“Team is really important at the seed stage, because at that stage the startup hasn’t achieved product-market fit yet,” he said. “To achieve that, you need the right execution, and for that, you need the right team. At Series A, typically the startup has already achieved product market fit, so it’s more about scaling the revenues. In that case I’ll be paying more attention to traction, recurring revenues, cost of acquisition, customer lifetime value. In seed stage these are less important.”
Sunner also said the quality of the team and the size of the problem were the first things she looked at, along with market size. She added active user numbers were crucial when looking at B2C companies, while for business-to-business (B2B) metrics such as sales cycle length, customer churn, and revenue growth.
Getting the pitch right
Sunner recommends startups create two pitch decks for approaching investors with: one that is sent via email, designed to anticipate and answer the questions a VC might have prior to meeting with a company (such as those covered above). The aim of this first pitch deck is to give the VC enough information to want to book a meeting.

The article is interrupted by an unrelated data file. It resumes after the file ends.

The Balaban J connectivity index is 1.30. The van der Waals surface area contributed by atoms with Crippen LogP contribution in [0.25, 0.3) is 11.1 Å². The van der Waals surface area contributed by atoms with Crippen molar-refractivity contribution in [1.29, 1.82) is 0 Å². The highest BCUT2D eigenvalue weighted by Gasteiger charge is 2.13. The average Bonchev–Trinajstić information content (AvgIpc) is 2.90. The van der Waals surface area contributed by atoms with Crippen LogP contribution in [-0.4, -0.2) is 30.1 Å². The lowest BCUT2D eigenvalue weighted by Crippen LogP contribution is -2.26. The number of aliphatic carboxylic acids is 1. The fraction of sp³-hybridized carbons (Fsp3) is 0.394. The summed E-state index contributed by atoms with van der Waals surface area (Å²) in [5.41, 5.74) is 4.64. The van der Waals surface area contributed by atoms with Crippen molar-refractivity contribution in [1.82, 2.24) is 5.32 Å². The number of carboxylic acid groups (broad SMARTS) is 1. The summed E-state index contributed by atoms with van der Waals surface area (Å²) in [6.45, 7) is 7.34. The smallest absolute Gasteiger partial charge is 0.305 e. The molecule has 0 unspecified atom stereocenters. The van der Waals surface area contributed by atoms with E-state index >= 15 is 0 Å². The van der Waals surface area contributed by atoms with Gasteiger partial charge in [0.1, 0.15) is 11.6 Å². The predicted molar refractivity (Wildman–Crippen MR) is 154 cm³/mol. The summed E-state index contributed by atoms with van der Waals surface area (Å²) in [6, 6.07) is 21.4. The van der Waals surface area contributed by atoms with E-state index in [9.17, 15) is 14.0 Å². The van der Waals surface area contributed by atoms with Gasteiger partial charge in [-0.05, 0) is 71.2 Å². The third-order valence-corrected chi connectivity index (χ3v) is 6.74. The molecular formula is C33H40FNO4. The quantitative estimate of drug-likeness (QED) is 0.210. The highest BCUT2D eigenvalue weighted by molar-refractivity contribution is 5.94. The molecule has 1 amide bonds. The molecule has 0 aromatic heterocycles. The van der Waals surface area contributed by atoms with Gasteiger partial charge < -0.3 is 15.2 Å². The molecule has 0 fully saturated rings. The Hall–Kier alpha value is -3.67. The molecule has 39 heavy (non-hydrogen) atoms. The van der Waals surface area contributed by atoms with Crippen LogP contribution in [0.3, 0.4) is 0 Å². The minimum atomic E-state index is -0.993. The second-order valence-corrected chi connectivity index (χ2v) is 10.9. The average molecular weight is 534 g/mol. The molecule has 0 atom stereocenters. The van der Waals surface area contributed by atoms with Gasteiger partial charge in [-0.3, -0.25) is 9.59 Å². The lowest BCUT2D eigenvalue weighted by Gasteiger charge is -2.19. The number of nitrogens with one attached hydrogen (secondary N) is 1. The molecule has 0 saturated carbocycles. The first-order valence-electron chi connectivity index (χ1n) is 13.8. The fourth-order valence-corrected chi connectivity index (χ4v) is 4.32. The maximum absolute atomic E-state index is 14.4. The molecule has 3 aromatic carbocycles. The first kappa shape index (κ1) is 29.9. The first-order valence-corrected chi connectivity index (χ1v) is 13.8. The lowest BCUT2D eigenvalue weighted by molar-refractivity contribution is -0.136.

The second deck is the in-person deck, designed for when you are speaking directly to VCs face-to-face (or over Zoom).
“Your in-person deck should be maximum 12–15 slides, minimal text, lots of engaging visual content,” she said. “It’s an aid for you to stimulate conversation. You don’t want an investor getting distracted by what’s on the deck, you want them to be excited about what you’re saying.”
Likewise, you should be able to speak about your business without relying on the pitch deck. Sunner said it was a red flag if a founder just reads off their deck in a meeting.
“You’re trying to get me excited about your company. The best way to do that is a natural, engaging conversation,” she said.
Mason added that founders often overlooked design elements when putting their pitch deck together. Making it user friendly can pay outsized rewards.
“We all like opening up a deck that looks really nice, is well designed, has a clear and coherent flow and takes the investor through the story of the business,” he said. “It should clearly show where they are now, what the vision is and how they achieve it.”